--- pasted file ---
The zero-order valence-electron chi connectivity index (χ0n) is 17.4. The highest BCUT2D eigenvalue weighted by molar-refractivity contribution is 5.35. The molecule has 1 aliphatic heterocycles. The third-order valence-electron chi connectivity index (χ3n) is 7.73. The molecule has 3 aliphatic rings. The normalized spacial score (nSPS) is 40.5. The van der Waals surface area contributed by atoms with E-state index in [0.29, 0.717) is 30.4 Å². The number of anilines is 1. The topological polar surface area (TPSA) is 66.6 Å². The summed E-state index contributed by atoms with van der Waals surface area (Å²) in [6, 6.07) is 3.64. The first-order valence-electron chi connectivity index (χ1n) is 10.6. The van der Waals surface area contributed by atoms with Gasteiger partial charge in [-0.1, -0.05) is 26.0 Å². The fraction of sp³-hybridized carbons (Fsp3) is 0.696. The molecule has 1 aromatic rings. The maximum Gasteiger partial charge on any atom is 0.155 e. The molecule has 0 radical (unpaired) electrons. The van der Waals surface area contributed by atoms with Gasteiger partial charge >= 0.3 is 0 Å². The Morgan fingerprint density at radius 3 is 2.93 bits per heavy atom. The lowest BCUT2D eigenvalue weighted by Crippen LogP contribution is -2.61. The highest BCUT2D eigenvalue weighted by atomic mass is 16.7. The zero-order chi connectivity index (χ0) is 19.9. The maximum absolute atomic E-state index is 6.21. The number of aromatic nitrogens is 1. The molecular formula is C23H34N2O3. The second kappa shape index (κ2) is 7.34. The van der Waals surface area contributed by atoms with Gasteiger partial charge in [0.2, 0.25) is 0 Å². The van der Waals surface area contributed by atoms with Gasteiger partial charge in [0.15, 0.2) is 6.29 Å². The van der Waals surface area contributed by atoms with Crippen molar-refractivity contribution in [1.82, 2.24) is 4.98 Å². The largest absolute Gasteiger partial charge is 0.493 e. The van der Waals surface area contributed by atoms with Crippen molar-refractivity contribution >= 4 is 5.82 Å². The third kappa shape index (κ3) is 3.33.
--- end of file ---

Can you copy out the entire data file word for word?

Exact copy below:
The zero-order valence-electron chi connectivity index (χ0n) is 17.4. The highest BCUT2D eigenvalue weighted by molar-refractivity contribution is 5.35. The molecule has 1 aliphatic heterocycles. The third-order valence-electron chi connectivity index (χ3n) is 7.73. The molecule has 3 aliphatic rings. The normalized spacial score (nSPS) is 40.5. The van der Waals surface area contributed by atoms with E-state index in [0.29, 0.717) is 30.4 Å². The number of anilines is 1. The topological polar surface area (TPSA) is 66.6 Å². The summed E-state index contributed by atoms with van der Waals surface area (Å²) in [6, 6.07) is 3.64. The first-order valence-electron chi connectivity index (χ1n) is 10.6. The van der Waals surface area contributed by atoms with Gasteiger partial charge in [-0.1, -0.05) is 26.0 Å². The fraction of sp³-hybridized carbons (Fsp3) is 0.696. The molecule has 1 aromatic rings. The maximum Gasteiger partial charge on any atom is 0.155 e. The molecule has 0 radical (unpaired) electrons. The van der Waals surface area contributed by atoms with Gasteiger partial charge >= 0.3 is 0 Å². The Morgan fingerprint density at radius 3 is 2.93 bits per heavy atom. The lowest BCUT2D eigenvalue weighted by Crippen LogP contribution is -2.61. The highest BCUT2D eigenvalue weighted by atomic mass is 16.7. The zero-order chi connectivity index (χ0) is 19.9. The maximum absolute atomic E-state index is 6.21. The number of aromatic nitrogens is 1. The molecular formula is C23H34N2O3. The second kappa shape index (κ2) is 7.34. The van der Waals surface area contributed by atoms with Gasteiger partial charge in [0.2, 0.25) is 0 Å². The van der Waals surface area contributed by atoms with Gasteiger partial charge in [0.15, 0.2) is 6.29 Å². The van der Waals surface area contributed by atoms with Crippen molar-refractivity contribution in [1.82, 2.24) is 4.98 Å². The largest absolute Gasteiger partial charge is 0.493 e. The van der Waals surface area contributed by atoms with Crippen molar-refractivity contribution >= 4 is 5.82 Å². The third kappa shape index (κ3) is 3.33.